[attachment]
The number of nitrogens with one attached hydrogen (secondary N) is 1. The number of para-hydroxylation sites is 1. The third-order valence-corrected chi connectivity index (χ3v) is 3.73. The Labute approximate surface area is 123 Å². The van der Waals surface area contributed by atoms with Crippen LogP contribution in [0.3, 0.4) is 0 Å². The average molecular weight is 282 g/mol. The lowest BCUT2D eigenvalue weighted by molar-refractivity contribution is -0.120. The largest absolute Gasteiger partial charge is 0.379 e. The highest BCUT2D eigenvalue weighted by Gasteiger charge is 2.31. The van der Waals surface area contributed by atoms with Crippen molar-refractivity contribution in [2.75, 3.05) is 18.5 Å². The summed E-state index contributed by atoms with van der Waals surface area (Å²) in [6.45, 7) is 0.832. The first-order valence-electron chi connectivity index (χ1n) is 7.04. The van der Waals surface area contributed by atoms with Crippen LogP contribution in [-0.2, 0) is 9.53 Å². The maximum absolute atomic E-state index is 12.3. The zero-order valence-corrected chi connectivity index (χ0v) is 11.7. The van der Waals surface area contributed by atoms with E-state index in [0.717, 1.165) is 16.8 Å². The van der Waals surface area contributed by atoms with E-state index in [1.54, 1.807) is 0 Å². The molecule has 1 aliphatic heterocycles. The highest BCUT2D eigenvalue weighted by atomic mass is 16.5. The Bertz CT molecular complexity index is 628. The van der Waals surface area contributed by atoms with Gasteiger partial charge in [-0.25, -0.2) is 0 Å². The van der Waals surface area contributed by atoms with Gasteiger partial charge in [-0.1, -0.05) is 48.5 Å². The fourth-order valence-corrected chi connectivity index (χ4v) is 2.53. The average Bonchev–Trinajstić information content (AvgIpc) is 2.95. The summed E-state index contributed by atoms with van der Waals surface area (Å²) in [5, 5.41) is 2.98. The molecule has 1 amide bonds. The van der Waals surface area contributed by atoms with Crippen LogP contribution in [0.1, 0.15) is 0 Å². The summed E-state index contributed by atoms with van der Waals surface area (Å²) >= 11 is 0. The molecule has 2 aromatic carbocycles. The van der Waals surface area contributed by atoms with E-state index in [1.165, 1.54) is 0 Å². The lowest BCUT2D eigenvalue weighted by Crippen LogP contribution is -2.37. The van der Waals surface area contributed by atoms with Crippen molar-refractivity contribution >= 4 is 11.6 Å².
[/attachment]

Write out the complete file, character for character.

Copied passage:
The number of nitrogens with one attached hydrogen (secondary N) is 1. The number of para-hydroxylation sites is 1. The third-order valence-corrected chi connectivity index (χ3v) is 3.73. The Labute approximate surface area is 123 Å². The van der Waals surface area contributed by atoms with Crippen LogP contribution in [0.3, 0.4) is 0 Å². The average molecular weight is 282 g/mol. The lowest BCUT2D eigenvalue weighted by molar-refractivity contribution is -0.120. The largest absolute Gasteiger partial charge is 0.379 e. The highest BCUT2D eigenvalue weighted by Gasteiger charge is 2.31. The van der Waals surface area contributed by atoms with Crippen molar-refractivity contribution in [2.75, 3.05) is 18.5 Å². The summed E-state index contributed by atoms with van der Waals surface area (Å²) in [6.45, 7) is 0.832. The first-order valence-electron chi connectivity index (χ1n) is 7.04. The van der Waals surface area contributed by atoms with Crippen LogP contribution in [-0.2, 0) is 9.53 Å². The maximum absolute atomic E-state index is 12.3. The zero-order valence-corrected chi connectivity index (χ0v) is 11.7. The van der Waals surface area contributed by atoms with E-state index in [0.717, 1.165) is 16.8 Å². The van der Waals surface area contributed by atoms with E-state index in [1.54, 1.807) is 0 Å². The molecule has 1 aliphatic heterocycles. The highest BCUT2D eigenvalue weighted by atomic mass is 16.5. The Bertz CT molecular complexity index is 628. The van der Waals surface area contributed by atoms with Gasteiger partial charge in [-0.25, -0.2) is 0 Å². The van der Waals surface area contributed by atoms with Gasteiger partial charge in [-0.1, -0.05) is 48.5 Å². The fourth-order valence-corrected chi connectivity index (χ4v) is 2.53. The average Bonchev–Trinajstić information content (AvgIpc) is 2.95. The summed E-state index contributed by atoms with van der Waals surface area (Å²) in [5, 5.41) is 2.98. The molecule has 1 amide bonds. The van der Waals surface area contributed by atoms with Crippen LogP contribution in [0.1, 0.15) is 0 Å². The summed E-state index contributed by atoms with van der Waals surface area (Å²) >= 11 is 0. The molecule has 2 aromatic carbocycles. The van der Waals surface area contributed by atoms with E-state index in [1.165, 1.54) is 0 Å². The lowest BCUT2D eigenvalue weighted by Crippen LogP contribution is -2.37. The van der Waals surface area contributed by atoms with Crippen molar-refractivity contribution >= 4 is 11.6 Å².